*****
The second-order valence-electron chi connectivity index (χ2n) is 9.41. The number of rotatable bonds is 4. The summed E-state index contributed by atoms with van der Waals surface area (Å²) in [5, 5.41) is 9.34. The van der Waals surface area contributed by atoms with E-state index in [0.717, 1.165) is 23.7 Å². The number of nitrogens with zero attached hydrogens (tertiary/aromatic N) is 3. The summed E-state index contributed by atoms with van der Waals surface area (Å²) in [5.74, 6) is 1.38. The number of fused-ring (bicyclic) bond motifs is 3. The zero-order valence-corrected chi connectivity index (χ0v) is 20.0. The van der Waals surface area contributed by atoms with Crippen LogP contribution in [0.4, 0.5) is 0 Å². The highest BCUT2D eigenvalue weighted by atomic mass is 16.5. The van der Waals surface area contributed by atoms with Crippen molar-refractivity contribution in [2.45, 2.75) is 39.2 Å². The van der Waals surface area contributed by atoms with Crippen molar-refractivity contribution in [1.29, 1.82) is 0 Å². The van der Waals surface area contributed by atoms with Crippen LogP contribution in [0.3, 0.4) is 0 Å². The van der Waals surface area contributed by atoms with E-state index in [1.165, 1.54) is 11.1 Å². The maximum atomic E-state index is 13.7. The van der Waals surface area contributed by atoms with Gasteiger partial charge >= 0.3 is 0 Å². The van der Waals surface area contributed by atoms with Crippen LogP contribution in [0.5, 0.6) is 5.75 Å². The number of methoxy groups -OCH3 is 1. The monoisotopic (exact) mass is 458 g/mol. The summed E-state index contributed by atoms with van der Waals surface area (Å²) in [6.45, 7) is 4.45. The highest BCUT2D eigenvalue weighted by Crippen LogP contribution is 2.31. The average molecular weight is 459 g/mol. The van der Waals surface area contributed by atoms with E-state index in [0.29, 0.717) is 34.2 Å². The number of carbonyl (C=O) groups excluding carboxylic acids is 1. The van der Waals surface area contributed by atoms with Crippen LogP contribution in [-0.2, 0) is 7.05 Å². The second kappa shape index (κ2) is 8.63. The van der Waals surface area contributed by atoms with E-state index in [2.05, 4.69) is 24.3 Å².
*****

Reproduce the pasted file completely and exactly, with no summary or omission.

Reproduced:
The second-order valence-electron chi connectivity index (χ2n) is 9.41. The number of rotatable bonds is 4. The summed E-state index contributed by atoms with van der Waals surface area (Å²) in [5, 5.41) is 9.34. The van der Waals surface area contributed by atoms with E-state index in [0.717, 1.165) is 23.7 Å². The number of nitrogens with zero attached hydrogens (tertiary/aromatic N) is 3. The summed E-state index contributed by atoms with van der Waals surface area (Å²) in [5.74, 6) is 1.38. The number of fused-ring (bicyclic) bond motifs is 3. The zero-order valence-corrected chi connectivity index (χ0v) is 20.0. The van der Waals surface area contributed by atoms with Crippen LogP contribution in [0.4, 0.5) is 0 Å². The highest BCUT2D eigenvalue weighted by atomic mass is 16.5. The van der Waals surface area contributed by atoms with Crippen molar-refractivity contribution in [2.45, 2.75) is 39.2 Å². The van der Waals surface area contributed by atoms with Crippen molar-refractivity contribution in [1.29, 1.82) is 0 Å². The van der Waals surface area contributed by atoms with Crippen LogP contribution in [0.3, 0.4) is 0 Å². The van der Waals surface area contributed by atoms with E-state index in [1.165, 1.54) is 11.1 Å². The maximum atomic E-state index is 13.7. The van der Waals surface area contributed by atoms with Gasteiger partial charge >= 0.3 is 0 Å². The van der Waals surface area contributed by atoms with Crippen LogP contribution in [0.5, 0.6) is 5.75 Å². The number of methoxy groups -OCH3 is 1. The monoisotopic (exact) mass is 458 g/mol. The summed E-state index contributed by atoms with van der Waals surface area (Å²) in [6.45, 7) is 4.45. The highest BCUT2D eigenvalue weighted by Crippen LogP contribution is 2.31. The average molecular weight is 459 g/mol. The van der Waals surface area contributed by atoms with E-state index in [0.29, 0.717) is 34.2 Å². The number of carbonyl (C=O) groups excluding carboxylic acids is 1. The van der Waals surface area contributed by atoms with Crippen LogP contribution in [-0.2, 0) is 7.05 Å². The second kappa shape index (κ2) is 8.63. The van der Waals surface area contributed by atoms with E-state index in [2.05, 4.69) is 24.3 Å².